Intervention by H.E. Lennart Meri President of the Republic of Estonia At the Sofia Summit 2001 October 5, 2001


Mr. Chairman,
Ladies and gentlemen.

In my concluding remarks I would first of all like to repeat what I already said before lunch: "All of us in this room count ourselves as allies of the United States, whether we have a formal treaty relationship or not". We show solidarity in the "War against Terror". This is also stated in today's declaration where we say that we consider the terrorist attacks of September 11, 2001 in New York and Washington "to be an attack on all of us".

But what does terror mean?

I would like to speak of Palermo. There the first terrorist act of the modern age was discovered. A common grave contained murdered men, women and children. This was not in Sicily. The place name Palermo is also found in Estonia, it is a small village in the north of our country. All the newspapers wrote about this act of terror, but who - except for the Estonians! - reads Estonian-language newspapers? Pictures were taken of this mass grave, but who studies the photos in Estonian newspapers? All this took place in 1919, when the Estonian armed forces drove the Red Army out of Estonia and found the graves.

Yesterday in the airplane I happened to read the testament of Muhammad Atta and the instructions given to him. It all looked very familiar. Muhammad Atta's text was surprisingly similar to Lenin's appeal to shoot or hang a thousand or ten thousand peasants and priests and to kill them in a fashion that would leave their bodies a warning to all. "All western civilizations that enjoy their power are internally very weak". This is no longer Lenin; this is a quote from the instructions given to Muhammad Atta. Muhammad Atta was by training a city planner with a degree from the Hamburg technical university. He lived a normal life. What invisible force turned a city planner into a city destroyer?

I ask this for a simple reason. I do not doubt that Ossama bin Laden will be destroyed or brought before a court. But Germany has at least 800 like him. The day before yesterday Margaret Thatcher said that England's Muslims have not opposed themselves actively to bin Laden. And how many of these terrorists may live in the United States? In France? Pol Pot, if my memory serves me, had a degree from the Sorbonne. "Security has changed its character, and NATO can face it" Vaclav Havel wrote us today. Yes, - if we can find the line of battle. But I am afraid that when bin Laden comes before a court he will take on himself the role of judge. Martyrs exercise a strong attraction. Remember Che Guevara.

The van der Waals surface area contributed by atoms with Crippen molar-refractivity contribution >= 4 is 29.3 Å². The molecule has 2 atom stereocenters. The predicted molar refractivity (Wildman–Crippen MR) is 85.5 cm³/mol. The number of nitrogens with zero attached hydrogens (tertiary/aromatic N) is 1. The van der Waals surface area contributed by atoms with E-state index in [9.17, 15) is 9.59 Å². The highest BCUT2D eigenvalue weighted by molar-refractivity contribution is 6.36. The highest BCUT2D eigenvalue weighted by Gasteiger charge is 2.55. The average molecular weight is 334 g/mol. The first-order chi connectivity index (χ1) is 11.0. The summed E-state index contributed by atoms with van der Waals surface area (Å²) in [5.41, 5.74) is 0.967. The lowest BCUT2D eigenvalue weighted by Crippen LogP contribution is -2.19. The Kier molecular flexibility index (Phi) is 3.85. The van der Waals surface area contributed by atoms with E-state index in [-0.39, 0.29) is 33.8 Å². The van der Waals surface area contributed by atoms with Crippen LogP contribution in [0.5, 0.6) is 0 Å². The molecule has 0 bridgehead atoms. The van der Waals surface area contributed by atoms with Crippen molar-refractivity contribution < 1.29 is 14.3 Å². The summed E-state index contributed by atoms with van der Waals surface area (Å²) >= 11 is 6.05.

I believe that alongside soldiers and guns we need poets, psychologists and teachers. What can a computer do with a hundred thousand hints? I believe not much. None of the 800 people arrested in the US has been accused of a direct participation in the terrorist act. I believe that the essence is in democracy. Democracy is not an island, which can remain wealthy and apart in an ocean of poverty. Democracy has a mission. It must expand, its rays must alight hope in peoples, give them a belief in the world of man. Creativity and religion, be it Christianity, Islam, Judaism, Buddhism or the shamanism of small peoples is the oxygen which feeds democracy and defeats totalitarianism, be it left-wing or right-wing. I was most scared by the poetry in Muhammad Atta's texts. The society where he lived and where he educated himself left in him a moral vacuum. This is not a judgement on European culture. It is rather a judgement on the consumer society, which instils in a person the belief that society is complete. You may remember that we entered the 21st Century and the new Millennium with the optimistic feeling that the world is about to be completed. That the end of history has arrived.

I believe that we have to sharpen our swords and to sharpen our moral obligations. The first takes little time, the second in turn will take all the centuries of this millennium. Democracy in its entire demanding form has to be reborn every single day.